I'm hoping that perhaps I might be able to get away with the illegal method. Both movies are playing on the same night. If the scheduling matches up so that one ends just before the other begins, I'll play the little criminal and pay for one movie and then movie hop to go see the other. If not, I'll have to pick because twenty dollars is a lot of money! Well it's not a LOT, but it's the equivalent of three books and I'd rather have three books that last a life time than two movies that I can only watch once before getting the DVD.
Anyway, with that dilemma coming into play, which should I choose? The obvious answer would be Harry Potter, but I really think that I would rather go see a happy movie that takes me back to my childhood memories than visit a gloomy film, pre-knowledgeable of the fact that all my favorite characters die.
After The Order of the Phoenix, I became convinced that J.K Rowling was trying to torture me. Sirius Black (my favorite) went first, Dumbledore said goodbye shortly after, and in the seventh and by far the most depressing book Lupin, Mad-Eye, Dobby, and Tonks all get wiped out as well (along with other beloved characters). Do I really want to see all those corpses when I have the option of watching a film in which the most depressing thing is helping Eeyore find a tail?
Winnie the Pooh makes a smile come to my lips and a little youthful light return to my eyes. The books provided me with some valuable lessons and gave me guidelines with which to live my life. Does that sound like an exaggeration? Well, it's true! Pooh (though he pictures himself as stupid) is about as wise as they come. You really can't "stay in your corner of the forest waiting for others to come to you", sometimes you have to reach out to them and make friends for yourself. I really am "braver than I believe, stronger than I seem, and smarter than I think!"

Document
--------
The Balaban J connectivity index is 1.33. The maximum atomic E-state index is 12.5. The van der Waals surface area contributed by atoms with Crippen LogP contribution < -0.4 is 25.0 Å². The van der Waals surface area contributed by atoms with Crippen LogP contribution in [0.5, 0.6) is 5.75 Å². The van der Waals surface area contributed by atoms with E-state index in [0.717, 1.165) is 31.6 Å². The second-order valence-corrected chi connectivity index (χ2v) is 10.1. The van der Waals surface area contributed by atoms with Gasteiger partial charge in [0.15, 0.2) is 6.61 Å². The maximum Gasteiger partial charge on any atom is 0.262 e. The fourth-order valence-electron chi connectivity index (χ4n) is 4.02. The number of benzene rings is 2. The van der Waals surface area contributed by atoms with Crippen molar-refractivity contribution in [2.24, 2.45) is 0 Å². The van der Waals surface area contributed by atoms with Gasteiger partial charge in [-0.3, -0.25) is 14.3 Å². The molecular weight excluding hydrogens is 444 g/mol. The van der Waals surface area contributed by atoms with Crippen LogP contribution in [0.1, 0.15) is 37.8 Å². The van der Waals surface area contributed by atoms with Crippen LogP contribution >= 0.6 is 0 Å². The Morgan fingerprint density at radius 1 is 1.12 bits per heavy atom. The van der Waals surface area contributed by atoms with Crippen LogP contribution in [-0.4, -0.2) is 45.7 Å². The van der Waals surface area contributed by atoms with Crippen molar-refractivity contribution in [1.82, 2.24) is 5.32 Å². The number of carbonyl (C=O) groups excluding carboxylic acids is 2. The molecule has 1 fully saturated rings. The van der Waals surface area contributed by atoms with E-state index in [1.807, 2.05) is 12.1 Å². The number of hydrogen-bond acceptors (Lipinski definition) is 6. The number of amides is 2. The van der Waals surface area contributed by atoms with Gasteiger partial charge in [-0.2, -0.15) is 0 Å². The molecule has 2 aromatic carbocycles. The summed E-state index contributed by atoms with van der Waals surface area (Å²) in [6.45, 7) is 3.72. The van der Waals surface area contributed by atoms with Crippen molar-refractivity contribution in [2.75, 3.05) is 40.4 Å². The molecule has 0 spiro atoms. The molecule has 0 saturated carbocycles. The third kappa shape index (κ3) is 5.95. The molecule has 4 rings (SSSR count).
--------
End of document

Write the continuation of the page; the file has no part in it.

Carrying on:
It seems like so much has changed since I was the little five-year-old reading Pooh and agreeing with Piglet when he said, "It's hard to be brave when you're only a very small animal." Now I'm sixteen with my sights set on college, soon to fall out of the nest and find the wings to fly. I'm at the place where Christopher Robin was in The House at Pooh Corner where he "came to an end of things, and he was silent, and he sat there looking over the world, just wishing it wouldn't stop."
Sorry Harry! If push comes to shove and I have to choose between you and Pooh, I've got to go with my trusty old pal who taught me the basic morals of life before your source material was even published.